Movie Review

Flirting with Disaster

Have you flirted yet?
Flirting with Disaster Movie Poster

US Release Date: 03-22-1996

Directed by: David O. Russell


  • Ben Stiller
  • Mel Coplin
  • Patricia Arquette
  • Nancy Coplin
  • Tea Leoni
  • Tina Kalb
  • Alan Alda
  • Richard Schlichting
  • Mary Tyler Moore
  • Pearl Coplin
  • George Segal
  • Ed Coplin
  • Lily Tomlin
  • Mary Schlichting
  • Josh Brolin
  • Tony Kent
  • Richard Jenkins
  • Paul Harmon
Reviewed on: July 4th, 2009
Ben Stiller, Patricia Arquette and Tea Leoni in Flirting with Disaster.

Ben Stiller, Patricia Arquette and Tea Leoni in Flirting with Disaster.

Will Ferrell and writing partner Adam McKay recently posted a list of 14 movies to see before you die. On that list at number 14 was 1996's Flirting with Disaster, a movie I only vaguely remember seeing previews for back when it was released, but with their recommendation plus the strong cast, I decided to make it my next movie to watch. Having seen it now, I can't say that I would put it in my top 14 movies of all time, but must agree that it is very good and very funny.

Ben Stiller stars as Mel Coplin, a 30ish year old married man who wants to find his birth parents. A quest that is spurred by the birth of his son, who Mel can't commit to a name for, until he discovers his true background. His adopted background is a neurotic New Yorker. His adopted parents are played by Mary Tyler Moore and George Seqal.

Accompanying Mel on his parental journey is Tina (Leoni), a woman from the adoption agency where Mel was originally adopted from, who is coming along to document Mel's reunion with his birth parents. Also along for the ride is Mel's wife, Nancy (Arquette), whom Mel has been ignoring since his quest began, especially as his attraction to Tina grows and is reciprocated.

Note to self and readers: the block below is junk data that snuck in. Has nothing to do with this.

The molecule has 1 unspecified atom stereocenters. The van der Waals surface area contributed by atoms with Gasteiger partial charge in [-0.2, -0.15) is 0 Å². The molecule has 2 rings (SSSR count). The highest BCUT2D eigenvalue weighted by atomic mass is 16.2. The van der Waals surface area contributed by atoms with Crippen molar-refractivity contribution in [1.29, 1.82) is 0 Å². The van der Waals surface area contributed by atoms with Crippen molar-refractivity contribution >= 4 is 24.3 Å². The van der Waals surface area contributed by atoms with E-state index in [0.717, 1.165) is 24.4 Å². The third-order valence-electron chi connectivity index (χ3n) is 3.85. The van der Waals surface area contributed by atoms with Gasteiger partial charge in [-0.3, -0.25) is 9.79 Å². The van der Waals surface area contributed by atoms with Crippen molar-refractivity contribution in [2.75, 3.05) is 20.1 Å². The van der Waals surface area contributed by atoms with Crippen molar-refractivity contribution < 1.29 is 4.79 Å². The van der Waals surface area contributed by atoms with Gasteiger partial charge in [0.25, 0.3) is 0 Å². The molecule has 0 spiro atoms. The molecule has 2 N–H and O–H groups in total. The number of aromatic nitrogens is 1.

Mel's journey takes him to San Diego where he's reunited with a woman who turns out not to be his mother after all, and then onto Michigan where meets a trucker who almost was his father, before ending up in the desert of New Mexico where his real parents (Alda and Tomlin) lead an alternative lifestyle. Along they way they meet up with a pair of gay government agents (Brolin and Jenkins), one of whom went to high-school with Nancy and who confesses to her that's he's actually bisexual and attracted to her.

In case any of this journey sounds like soap opera or melodrama, trust me that it's not. Although you might take some small lesson about what makes people your parents, giving birth or raising you, the point of this movie is to make you laugh and it does for most of the time. Very often it is quite silly and that is when it is at its best. I just wish that it had gone further on occasion. In some scenes it borders on screwball comedy, but too often it seems to rein itself in. One of the funniest scenes involves two rental cars, two couples who are flirting with each other, but not their own partners, and the fifth member of the party who is left out and tossed back and forth between the two of them.

You could easily compare this movie to Meet the Parents, only in this case Stiller is meeting his own parents. Not that this movie is as zany as that one, but it shares the same setup, that of New Yorker Stiller being a fish out of water when he meets parental figures. However, where that later movie was dominated by Stiller and De Niro, this one is more an ensemble piece with a large and well known cast.

I do agree with McKay and Ferrell that this is good movie probably not seen by enough people. It's not one of the greatest of all time, but definitely worth seeing.